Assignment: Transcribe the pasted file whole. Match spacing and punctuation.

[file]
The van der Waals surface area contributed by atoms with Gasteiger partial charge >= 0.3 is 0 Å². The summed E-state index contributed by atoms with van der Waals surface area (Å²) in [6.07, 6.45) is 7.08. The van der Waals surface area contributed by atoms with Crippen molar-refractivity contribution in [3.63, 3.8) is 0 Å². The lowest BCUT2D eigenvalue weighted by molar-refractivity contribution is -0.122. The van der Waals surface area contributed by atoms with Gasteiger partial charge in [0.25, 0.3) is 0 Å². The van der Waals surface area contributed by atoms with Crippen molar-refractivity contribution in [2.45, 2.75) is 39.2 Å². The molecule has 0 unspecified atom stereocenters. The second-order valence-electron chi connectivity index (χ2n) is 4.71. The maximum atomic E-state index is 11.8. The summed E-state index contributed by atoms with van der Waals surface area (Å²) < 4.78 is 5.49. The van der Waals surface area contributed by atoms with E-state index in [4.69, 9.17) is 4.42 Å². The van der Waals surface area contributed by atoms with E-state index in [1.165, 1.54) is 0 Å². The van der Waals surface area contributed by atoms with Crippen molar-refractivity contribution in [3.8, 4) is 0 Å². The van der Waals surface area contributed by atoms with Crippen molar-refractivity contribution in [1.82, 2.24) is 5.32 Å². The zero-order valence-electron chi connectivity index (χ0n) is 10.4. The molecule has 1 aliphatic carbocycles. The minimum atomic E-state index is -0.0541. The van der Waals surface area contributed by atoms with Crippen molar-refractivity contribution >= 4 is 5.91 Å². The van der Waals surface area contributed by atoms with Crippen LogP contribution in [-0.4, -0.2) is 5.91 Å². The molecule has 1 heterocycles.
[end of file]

The van der Waals surface area contributed by atoms with Gasteiger partial charge >= 0.3 is 0 Å². The summed E-state index contributed by atoms with van der Waals surface area (Å²) in [6.07, 6.45) is 7.08. The van der Waals surface area contributed by atoms with Crippen molar-refractivity contribution in [3.63, 3.8) is 0 Å². The lowest BCUT2D eigenvalue weighted by molar-refractivity contribution is -0.122. The van der Waals surface area contributed by atoms with Gasteiger partial charge in [0.25, 0.3) is 0 Å². The van der Waals surface area contributed by atoms with Crippen molar-refractivity contribution in [2.45, 2.75) is 39.2 Å². The molecule has 0 unspecified atom stereocenters. The second-order valence-electron chi connectivity index (χ2n) is 4.71. The maximum atomic E-state index is 11.8. The summed E-state index contributed by atoms with van der Waals surface area (Å²) < 4.78 is 5.49. The van der Waals surface area contributed by atoms with E-state index in [4.69, 9.17) is 4.42 Å². The van der Waals surface area contributed by atoms with E-state index in [1.165, 1.54) is 0 Å². The van der Waals surface area contributed by atoms with Crippen molar-refractivity contribution in [3.8, 4) is 0 Å². The van der Waals surface area contributed by atoms with Crippen molar-refractivity contribution in [1.82, 2.24) is 5.32 Å². The zero-order valence-electron chi connectivity index (χ0n) is 10.4. The molecule has 1 aliphatic carbocycles. The minimum atomic E-state index is -0.0541. The van der Waals surface area contributed by atoms with Crippen molar-refractivity contribution >= 4 is 5.91 Å². The van der Waals surface area contributed by atoms with Crippen LogP contribution in [-0.4, -0.2) is 5.91 Å². The molecule has 1 heterocycles.